The process goes like this: Once cotton has been processed from its raw form into rough yarns of smaller and smaller size until they're suitable for your standard T-shirt thread, the process is largely finished. With ring spinning, there's an extra step: Yarns are rapidly spun around a ring mechanism (hence the term) and onto a large bobbin, which thins the yarns into a finer gauge and, more importantly, twists the fiber into a consistent direction. Those bobbins are then wound into larger spools of cotton for commercial sewing.
"Open-end” cotton that doesn't undergo this process is perfectly usable, but is coarser—look at it under a microscope, and it will appear frayed and jagged. Ringspun cotton, on the other hand, has all of its fibers neatly spun into a smooth twist with a tighter texture. It's a relatively slow and unnecessary process as far as the bottom line is concerned, but produces yarns that are finer, smoother, and softer. Which creates garments with the same properties.
T-shirts and other cotton items made from ringspun cotton tend to be softer and smoother to the touch compared to coarser open-end cotton ones, and are often (but not always) lighter weight due to the tension and fine weaving of the ringspun yarns It also has a reputation for greater durability; with the yarns all twisted taught in a consistent direction, there's less likelihood for the strands to fray or break.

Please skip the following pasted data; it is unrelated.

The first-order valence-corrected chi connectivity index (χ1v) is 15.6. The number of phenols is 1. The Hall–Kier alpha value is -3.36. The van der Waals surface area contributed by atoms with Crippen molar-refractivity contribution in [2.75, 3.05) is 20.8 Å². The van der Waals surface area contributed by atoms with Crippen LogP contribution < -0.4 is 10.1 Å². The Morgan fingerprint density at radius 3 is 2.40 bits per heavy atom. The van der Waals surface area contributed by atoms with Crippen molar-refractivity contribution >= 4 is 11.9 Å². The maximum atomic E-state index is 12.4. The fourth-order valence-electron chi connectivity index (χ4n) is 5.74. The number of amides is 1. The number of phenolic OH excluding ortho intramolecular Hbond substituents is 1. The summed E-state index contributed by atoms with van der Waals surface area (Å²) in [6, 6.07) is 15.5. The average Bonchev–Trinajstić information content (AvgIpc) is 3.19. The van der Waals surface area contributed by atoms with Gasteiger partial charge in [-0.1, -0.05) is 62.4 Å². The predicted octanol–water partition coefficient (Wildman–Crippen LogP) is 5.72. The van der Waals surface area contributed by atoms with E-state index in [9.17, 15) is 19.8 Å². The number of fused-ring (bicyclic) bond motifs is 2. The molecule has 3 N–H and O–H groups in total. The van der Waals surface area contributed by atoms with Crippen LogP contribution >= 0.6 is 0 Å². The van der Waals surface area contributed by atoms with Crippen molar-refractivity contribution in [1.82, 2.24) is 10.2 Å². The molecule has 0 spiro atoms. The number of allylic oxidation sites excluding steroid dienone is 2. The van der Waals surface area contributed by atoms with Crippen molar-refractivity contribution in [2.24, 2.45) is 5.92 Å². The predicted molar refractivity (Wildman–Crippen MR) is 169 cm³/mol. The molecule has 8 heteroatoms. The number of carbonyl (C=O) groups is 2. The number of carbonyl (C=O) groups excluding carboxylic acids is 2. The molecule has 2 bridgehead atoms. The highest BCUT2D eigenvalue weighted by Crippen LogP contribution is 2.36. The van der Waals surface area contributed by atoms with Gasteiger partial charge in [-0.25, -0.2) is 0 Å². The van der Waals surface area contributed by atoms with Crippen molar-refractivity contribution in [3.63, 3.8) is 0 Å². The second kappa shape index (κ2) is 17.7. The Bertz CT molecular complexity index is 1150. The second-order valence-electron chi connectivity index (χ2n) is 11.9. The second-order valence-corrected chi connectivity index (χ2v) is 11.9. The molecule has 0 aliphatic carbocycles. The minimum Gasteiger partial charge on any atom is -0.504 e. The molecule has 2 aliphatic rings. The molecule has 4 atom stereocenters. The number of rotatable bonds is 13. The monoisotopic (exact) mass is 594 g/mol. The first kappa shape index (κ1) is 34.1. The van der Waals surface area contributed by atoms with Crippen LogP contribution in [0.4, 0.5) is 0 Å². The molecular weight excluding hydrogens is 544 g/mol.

This intersects with the idea of ‘singles’ in cotton, which correlates with the weight, heft and overall feel of a shirt. Most ringspun shirts might sit around 30 to 40 singles, while heavyweight tees hit closer to 18 singles. With the higher single count, the tighter the cotton can woven together due to its finer build and feel; the higher the single count, the slimmer and lighter the shirt will feel.
Combing the cotton adds another layer of quality to the cotton in use. This means combing each fiber to create a more uniform and streamlined material. While this will tighten up stray strands and remove impurities from the overall fiber, the final product will be noticeably smoother to the touch.
While it's not terribly common—or, at least, clothing manufacturers don't often tout its use—ringspun cotton can produce some terrifically soft and high-quality cotton whose benefit is entirely focused on the wearer: Greater comfort, more longevity and a finer hand feel. Even if something is touted as “100 percent cotton,” it’s also worth sorting out how the cotton fibers are constructed and processed; put simply, 100 percent cotton material will always feel more luxe as long as its ringspun, combed and crafted with higher single number. When it is used, it's often in T-shirts, though it's also found in denim as well; "ringspun denim" usually means that the warp threads only have been ringspun, while "ring-ring" means that both the warp and weft use ringspun yarns.